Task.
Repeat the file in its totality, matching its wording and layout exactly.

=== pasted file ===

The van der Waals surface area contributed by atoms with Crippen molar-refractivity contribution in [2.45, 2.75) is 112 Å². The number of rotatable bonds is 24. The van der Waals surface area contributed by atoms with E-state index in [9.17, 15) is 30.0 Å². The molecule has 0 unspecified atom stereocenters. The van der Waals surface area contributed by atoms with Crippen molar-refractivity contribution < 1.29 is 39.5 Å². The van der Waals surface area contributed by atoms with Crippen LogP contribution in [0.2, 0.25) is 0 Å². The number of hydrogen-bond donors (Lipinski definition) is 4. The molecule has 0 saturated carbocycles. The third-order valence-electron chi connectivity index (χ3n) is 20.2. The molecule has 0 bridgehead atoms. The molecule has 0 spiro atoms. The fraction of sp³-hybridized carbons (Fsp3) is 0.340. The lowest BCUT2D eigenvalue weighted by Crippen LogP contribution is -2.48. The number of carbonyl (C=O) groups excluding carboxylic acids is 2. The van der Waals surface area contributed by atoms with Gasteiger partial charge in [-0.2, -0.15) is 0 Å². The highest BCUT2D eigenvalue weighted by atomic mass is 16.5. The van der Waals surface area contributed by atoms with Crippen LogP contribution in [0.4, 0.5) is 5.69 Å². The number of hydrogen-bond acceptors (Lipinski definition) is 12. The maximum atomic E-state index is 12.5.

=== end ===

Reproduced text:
The van der Waals surface area contributed by atoms with Crippen molar-refractivity contribution in [2.45, 2.75) is 112 Å². The number of rotatable bonds is 24. The van der Waals surface area contributed by atoms with E-state index in [9.17, 15) is 30.0 Å². The molecule has 0 unspecified atom stereocenters. The van der Waals surface area contributed by atoms with Crippen molar-refractivity contribution < 1.29 is 39.5 Å². The van der Waals surface area contributed by atoms with Crippen LogP contribution in [0.2, 0.25) is 0 Å². The number of hydrogen-bond donors (Lipinski definition) is 4. The molecule has 0 saturated carbocycles. The third-order valence-electron chi connectivity index (χ3n) is 20.2. The molecule has 0 bridgehead atoms. The molecule has 0 spiro atoms. The fraction of sp³-hybridized carbons (Fsp3) is 0.340. The lowest BCUT2D eigenvalue weighted by Crippen LogP contribution is -2.48. The number of carbonyl (C=O) groups excluding carboxylic acids is 2. The van der Waals surface area contributed by atoms with Gasteiger partial charge in [-0.2, -0.15) is 0 Å². The highest BCUT2D eigenvalue weighted by atomic mass is 16.5. The van der Waals surface area contributed by atoms with Crippen LogP contribution in [0.4, 0.5) is 5.69 Å². The number of hydrogen-bond acceptors (Lipinski definition) is 12. The maximum atomic E-state index is 12.5.